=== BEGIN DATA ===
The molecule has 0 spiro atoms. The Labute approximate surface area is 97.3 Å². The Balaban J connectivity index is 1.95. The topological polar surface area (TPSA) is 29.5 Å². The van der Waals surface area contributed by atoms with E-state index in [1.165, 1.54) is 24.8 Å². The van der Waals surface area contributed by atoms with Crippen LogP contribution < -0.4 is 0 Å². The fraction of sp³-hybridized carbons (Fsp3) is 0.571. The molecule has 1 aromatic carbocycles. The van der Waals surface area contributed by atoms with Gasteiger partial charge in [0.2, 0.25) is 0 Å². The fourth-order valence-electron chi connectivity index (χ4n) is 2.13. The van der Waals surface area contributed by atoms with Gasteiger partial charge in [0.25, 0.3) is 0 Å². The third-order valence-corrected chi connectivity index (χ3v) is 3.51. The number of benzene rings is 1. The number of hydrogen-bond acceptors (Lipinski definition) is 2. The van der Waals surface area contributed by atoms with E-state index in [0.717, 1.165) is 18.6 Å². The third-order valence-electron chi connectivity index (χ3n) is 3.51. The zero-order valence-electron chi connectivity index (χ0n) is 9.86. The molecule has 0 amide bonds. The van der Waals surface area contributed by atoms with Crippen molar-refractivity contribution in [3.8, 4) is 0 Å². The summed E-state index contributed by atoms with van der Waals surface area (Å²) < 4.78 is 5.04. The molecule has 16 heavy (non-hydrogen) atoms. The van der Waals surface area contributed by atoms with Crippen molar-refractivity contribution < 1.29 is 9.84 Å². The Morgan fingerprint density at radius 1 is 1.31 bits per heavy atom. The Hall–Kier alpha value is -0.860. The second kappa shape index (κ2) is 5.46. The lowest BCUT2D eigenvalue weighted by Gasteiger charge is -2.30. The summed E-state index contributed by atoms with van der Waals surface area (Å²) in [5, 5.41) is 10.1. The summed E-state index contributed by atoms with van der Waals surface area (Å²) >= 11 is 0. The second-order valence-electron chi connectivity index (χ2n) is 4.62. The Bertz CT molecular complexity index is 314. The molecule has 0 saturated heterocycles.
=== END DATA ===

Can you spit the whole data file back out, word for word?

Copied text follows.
The molecule has 0 spiro atoms. The Labute approximate surface area is 97.3 Å². The Balaban J connectivity index is 1.95. The topological polar surface area (TPSA) is 29.5 Å². The van der Waals surface area contributed by atoms with E-state index in [1.165, 1.54) is 24.8 Å². The van der Waals surface area contributed by atoms with Crippen LogP contribution < -0.4 is 0 Å². The fraction of sp³-hybridized carbons (Fsp3) is 0.571. The molecule has 1 aromatic carbocycles. The van der Waals surface area contributed by atoms with Gasteiger partial charge in [0.2, 0.25) is 0 Å². The fourth-order valence-electron chi connectivity index (χ4n) is 2.13. The van der Waals surface area contributed by atoms with Gasteiger partial charge in [0.25, 0.3) is 0 Å². The third-order valence-corrected chi connectivity index (χ3v) is 3.51. The number of benzene rings is 1. The number of hydrogen-bond acceptors (Lipinski definition) is 2. The van der Waals surface area contributed by atoms with E-state index in [0.717, 1.165) is 18.6 Å². The third-order valence-electron chi connectivity index (χ3n) is 3.51. The zero-order valence-electron chi connectivity index (χ0n) is 9.86. The molecule has 0 amide bonds. The van der Waals surface area contributed by atoms with Crippen molar-refractivity contribution in [3.8, 4) is 0 Å². The summed E-state index contributed by atoms with van der Waals surface area (Å²) < 4.78 is 5.04. The molecule has 16 heavy (non-hydrogen) atoms. The van der Waals surface area contributed by atoms with Crippen molar-refractivity contribution < 1.29 is 9.84 Å². The Morgan fingerprint density at radius 1 is 1.31 bits per heavy atom. The Hall–Kier alpha value is -0.860. The second kappa shape index (κ2) is 5.46. The lowest BCUT2D eigenvalue weighted by Gasteiger charge is -2.30. The summed E-state index contributed by atoms with van der Waals surface area (Å²) in [5, 5.41) is 10.1. The summed E-state index contributed by atoms with van der Waals surface area (Å²) >= 11 is 0. The second-order valence-electron chi connectivity index (χ2n) is 4.62. The Bertz CT molecular complexity index is 314. The molecule has 0 saturated heterocycles.